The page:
The capital of the Netherlands, Amsterdam, is famous for its coffee shops, red lights, and canals. Founded in 1275 (supposedly by two fisherman and their dog), the city grew in importance and wealth over the centuries as Dutch colonies were set up around the world and companies like the Dutch East India Company (VOC) began transferring wealth to the city. Many travelers tend to frequent the coffee shops or wander the red light district but the city features amazing art museums, beautiful parks, and wonderful cafes. This city is by far one of the most beautiful in the world. There’s nothing like cruising around the canals on a sunny day or lying in Vondelpark reading a book! I used to live in Amsterdam, and I can tell you the best of Amsterdam is found outside the city center in the smaller neighborhoods with their canal-side cafes. This travel guide can help you find your way there!
Hostel prices – Dorm prices vary a lot in Amsterdam. You can find beds ranging from 20-40 EUR per night depending on the place’s popularity and location. Private rooms with your own bathroom cost between 70-90 EUR (they aren’t that great of a deal). My favorite hostels are The Flying Pig, St. Christopher, and The Meeting Point.
Budget hotel prices – Rooms start at around 90 EUR per night for a double room at a hotel in Amsterdam. In the low season, you can almost cut that price in half. Expect closer to 55 EUR for a double room. There are a lot of Airbnb and room-sharing options in the city now that are much cheaper than hotels. Private rooms usually start around 40 EUR and are an important budget option to consider.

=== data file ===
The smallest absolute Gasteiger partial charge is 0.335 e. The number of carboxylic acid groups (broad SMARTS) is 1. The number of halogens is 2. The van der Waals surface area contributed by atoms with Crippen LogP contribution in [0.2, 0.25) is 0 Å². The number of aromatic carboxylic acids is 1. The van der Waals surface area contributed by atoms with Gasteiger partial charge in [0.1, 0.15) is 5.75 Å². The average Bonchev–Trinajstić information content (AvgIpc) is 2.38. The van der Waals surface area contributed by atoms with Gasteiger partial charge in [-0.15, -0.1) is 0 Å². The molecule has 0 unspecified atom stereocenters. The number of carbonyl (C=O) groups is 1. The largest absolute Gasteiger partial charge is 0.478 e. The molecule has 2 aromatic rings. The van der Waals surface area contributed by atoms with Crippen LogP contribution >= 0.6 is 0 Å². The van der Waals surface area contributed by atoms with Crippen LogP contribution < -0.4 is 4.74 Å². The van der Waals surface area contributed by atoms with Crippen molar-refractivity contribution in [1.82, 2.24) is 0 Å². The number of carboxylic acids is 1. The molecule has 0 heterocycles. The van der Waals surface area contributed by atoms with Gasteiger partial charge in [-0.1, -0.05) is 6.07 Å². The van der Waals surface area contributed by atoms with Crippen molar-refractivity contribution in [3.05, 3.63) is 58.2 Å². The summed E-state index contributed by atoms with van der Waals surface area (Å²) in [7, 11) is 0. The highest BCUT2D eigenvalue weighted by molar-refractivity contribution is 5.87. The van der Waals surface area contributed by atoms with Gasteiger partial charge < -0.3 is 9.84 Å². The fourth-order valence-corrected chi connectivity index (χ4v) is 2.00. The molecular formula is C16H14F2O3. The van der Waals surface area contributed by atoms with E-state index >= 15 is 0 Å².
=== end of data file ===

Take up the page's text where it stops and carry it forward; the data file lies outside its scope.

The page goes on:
Average cost of food – There are plenty of budget-friendly fast food restaurants in Amsterdam, ranging from McDonalds to Maoz to Wok to Walk (which is by far the best). These meals will cost you between 5-15 EUR. Restaurant meals average around 20-25 EUR for a main dish with a drink. If you choose to cook food for yourself, you can expect to pay an average of 45-55 EUR per week for groceries. Cheap Dutch food at the famous FEBO is around 2-7 EUR, but don’t expect anything fancy for vending machine food. (FEBO is Dutch drunk food!) I love Cafe de Jardin, Pankcakes!, Modoers, and Burger Bar for places to eat. For even more places to eat, check my in-depth guidebook to the city below!
Transportation costs – A tram or bus will cost 2.90 EUR for a one-hour ticket. Travelers looking to use public transport for just a day or two might find the most affordable and easiest option day tickets valid for 24, 48, 72 or 96 hours. Prices range from 7.50-21 EUR. These tickets are available from drivers and ticket sellers (only the 24-hour ticket), GVB outlets, tourist offices and kiosks.
Money Saving Tips
Get the IAmsterdam Pass – This offers free entrance to most of the major museums and attractions as well as free public transportation. If you’re going to be bouncing between museums a lot, get this card.
Get the Museumkaart (Museum Card) – Good for one year, this card gets you into museums in Amsterdam and beyond for only 60 EUR. With the Museum Card, you get access to 32 museums in Amsterdam and more than 400 throughout the Netherlands. It’s also good for repeat visits as well!
Drink in hostels – Hostels have the best drink deals in the cities. Even if you aren’t staying at them, most have bars open to the public where you can get 2 EUR beers and other drink specials. Belushi’s Bar at The Winston is very popular among locals too.